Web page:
Next month, Yeshivat Maharat will double the number of Orthodox clergywomen in the field, but it’s not clear they can overcome Orthodox unease about women rabbis. More ▸
By Toby Axelrod
Forgotten for almost half a century, Rabbi Regina Jonas inspires a tour and tribute featuring America’s first female Reform, Conservative, Reconstructionist and Orthodox rabbis. More ▸
The ordination of three Orthodox women on Sunday was billed as a historic event, but for much of the Orthodox world the move represents a dangerous break with tradition — if not an outright violation of Jewish law. More ▸
As I noted yesterday, getting a handle on the limits of female leadership in the Orthodox community is nearly impossible. The Modern Orthodox rabbinate has no clear policy on the issue. The haredi leadership has issued a dismissive press release and called it a day.
So where’s the liberal Orthodox rabbinate? The International Rabbinic Fellowship, an association created as a more "open" alternative to the mainstream Rabbinical Council of America, issued this statement on women’s leadership.
We view as encouraging the most recent efforts to bridge gaps within various segments of modern Orthodox rabbinic leadership. In this regard we salute the Rabbinical Council of America and Rabbi Avi Weiss for working together to strike a compromise that preserved shalom in the Orthodox community.
At the same time, we affirm that attempts to delegitimize rabbis and synagogues for the positions they take on this debate go against the spirit of respectful and meaningful conversation.
In that vein we affirm that engaging women to serve in a various forms of congregational and communal religious and spiritual leadership is in accordance with the Halacha and Orthodox practice.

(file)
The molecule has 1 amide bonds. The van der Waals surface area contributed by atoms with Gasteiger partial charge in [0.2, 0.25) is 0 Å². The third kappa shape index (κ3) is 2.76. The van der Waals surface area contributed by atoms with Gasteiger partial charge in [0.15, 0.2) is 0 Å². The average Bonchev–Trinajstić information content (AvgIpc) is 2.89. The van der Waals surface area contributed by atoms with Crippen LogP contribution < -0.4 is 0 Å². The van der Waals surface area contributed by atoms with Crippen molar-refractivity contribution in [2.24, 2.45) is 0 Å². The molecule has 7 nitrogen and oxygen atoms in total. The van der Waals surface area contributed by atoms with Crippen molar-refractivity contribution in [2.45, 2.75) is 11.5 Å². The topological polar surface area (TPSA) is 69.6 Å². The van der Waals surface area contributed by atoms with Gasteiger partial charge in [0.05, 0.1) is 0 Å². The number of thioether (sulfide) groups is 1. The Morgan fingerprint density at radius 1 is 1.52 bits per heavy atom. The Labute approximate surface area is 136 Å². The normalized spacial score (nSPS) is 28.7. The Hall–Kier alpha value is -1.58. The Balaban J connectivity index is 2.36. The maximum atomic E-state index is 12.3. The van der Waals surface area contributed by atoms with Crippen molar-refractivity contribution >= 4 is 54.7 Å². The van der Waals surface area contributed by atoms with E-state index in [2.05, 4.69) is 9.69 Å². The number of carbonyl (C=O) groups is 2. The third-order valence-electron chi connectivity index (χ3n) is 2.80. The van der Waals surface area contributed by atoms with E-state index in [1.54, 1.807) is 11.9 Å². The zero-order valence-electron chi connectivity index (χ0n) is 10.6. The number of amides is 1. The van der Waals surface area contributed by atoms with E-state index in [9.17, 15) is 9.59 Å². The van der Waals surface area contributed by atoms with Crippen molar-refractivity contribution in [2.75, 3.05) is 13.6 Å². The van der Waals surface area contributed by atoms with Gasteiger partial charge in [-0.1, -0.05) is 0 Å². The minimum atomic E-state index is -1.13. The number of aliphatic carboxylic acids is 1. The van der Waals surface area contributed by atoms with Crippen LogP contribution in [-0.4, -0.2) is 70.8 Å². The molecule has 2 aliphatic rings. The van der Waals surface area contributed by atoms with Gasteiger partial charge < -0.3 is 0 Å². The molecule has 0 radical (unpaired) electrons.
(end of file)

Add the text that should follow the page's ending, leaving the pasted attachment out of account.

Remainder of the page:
So, to recap. Agudath Israel of America says an Orthodox synagogue cannot have a woman in a "rabbinical position of any sort." The RCA, speaking in an affirmative voice, says it supports women in "appropriate leadership roles." And now the IRF says women should be able to fill "various forms of congregational and communal religious and spiritual leadership."
Clearly, Agudath Israel and the IRF are on a collision course, but beyond that it’s impossible to know what any of these statements means in practice. The RCA has hedged, which I suppose is to be expected if they’re currently formulating a position. The interesting thing to watch for is how the RCA negotiates between its left and right flanks. Hard to see from here how they’ll say anything specific and substantive about women in leadership without one party declaring them off the reservation.
The RCA conference is scheduled for April 25 in Scarsdale, N.Y.
Full statement after the jump. More ▸
On Sunday morning, Rabba Sara Hurwitz had her first chance to address the world at length following the recent controversy over her title. (For a quick primer, see here.) If I had to come up with a headline, it’s probably Hurwitz’s statement that, if a title is going to get the community all riled up,… More ▸
Avi Weiss’ office just issued a statement saying that Sara Hurwitz, who was ordained with the unusual acronym Maharat last year (shorthand for leader in legal, spiritual and Torah matters), would henceforth be known as "rabbah." Here’s the statement in full. It is almost a year since Sara Hurwitz was given the title Mahara”t at… More ▸
An Orthodox clergywoman will now be known as “rabba” rather than an acronym that had been created on her behalf. More ▸
What do you call an Orthodox woman who learns like a rabbi, teaches like a rabbi and has a job description like a rabbi? Apparently anything but rabbi. More ▸